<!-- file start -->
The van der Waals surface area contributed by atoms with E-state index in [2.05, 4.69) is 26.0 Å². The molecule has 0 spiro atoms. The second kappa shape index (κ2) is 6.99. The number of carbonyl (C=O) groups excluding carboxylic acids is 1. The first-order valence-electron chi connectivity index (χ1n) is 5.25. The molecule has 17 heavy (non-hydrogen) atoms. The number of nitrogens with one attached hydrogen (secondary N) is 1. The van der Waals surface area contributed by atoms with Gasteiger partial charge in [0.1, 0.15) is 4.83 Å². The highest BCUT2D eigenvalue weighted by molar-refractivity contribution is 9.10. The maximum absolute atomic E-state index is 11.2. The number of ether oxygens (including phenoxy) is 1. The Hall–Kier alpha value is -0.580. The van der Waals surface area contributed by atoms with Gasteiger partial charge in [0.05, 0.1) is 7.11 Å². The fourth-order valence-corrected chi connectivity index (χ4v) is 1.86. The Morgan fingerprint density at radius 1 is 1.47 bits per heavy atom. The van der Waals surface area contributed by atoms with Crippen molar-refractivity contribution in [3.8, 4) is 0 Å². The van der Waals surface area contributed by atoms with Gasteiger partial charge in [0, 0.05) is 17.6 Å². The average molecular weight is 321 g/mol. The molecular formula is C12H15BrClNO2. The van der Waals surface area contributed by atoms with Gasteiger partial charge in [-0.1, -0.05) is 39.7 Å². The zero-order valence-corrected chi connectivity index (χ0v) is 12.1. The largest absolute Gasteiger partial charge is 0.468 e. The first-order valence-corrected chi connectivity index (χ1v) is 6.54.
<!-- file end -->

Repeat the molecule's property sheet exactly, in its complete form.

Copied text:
The van der Waals surface area contributed by atoms with E-state index in [2.05, 4.69) is 26.0 Å². The molecule has 0 spiro atoms. The second kappa shape index (κ2) is 6.99. The number of carbonyl (C=O) groups excluding carboxylic acids is 1. The first-order valence-electron chi connectivity index (χ1n) is 5.25. The molecule has 17 heavy (non-hydrogen) atoms. The number of nitrogens with one attached hydrogen (secondary N) is 1. The van der Waals surface area contributed by atoms with Gasteiger partial charge in [0.1, 0.15) is 4.83 Å². The highest BCUT2D eigenvalue weighted by molar-refractivity contribution is 9.10. The maximum absolute atomic E-state index is 11.2. The number of ether oxygens (including phenoxy) is 1. The Hall–Kier alpha value is -0.580. The van der Waals surface area contributed by atoms with Gasteiger partial charge in [0.05, 0.1) is 7.11 Å². The fourth-order valence-corrected chi connectivity index (χ4v) is 1.86. The Morgan fingerprint density at radius 1 is 1.47 bits per heavy atom. The van der Waals surface area contributed by atoms with Crippen molar-refractivity contribution in [3.8, 4) is 0 Å². The van der Waals surface area contributed by atoms with Gasteiger partial charge in [0, 0.05) is 17.6 Å². The average molecular weight is 321 g/mol. The molecular formula is C12H15BrClNO2. The van der Waals surface area contributed by atoms with Gasteiger partial charge in [-0.1, -0.05) is 39.7 Å². The zero-order valence-corrected chi connectivity index (χ0v) is 12.1. The largest absolute Gasteiger partial charge is 0.468 e. The first-order valence-corrected chi connectivity index (χ1v) is 6.54.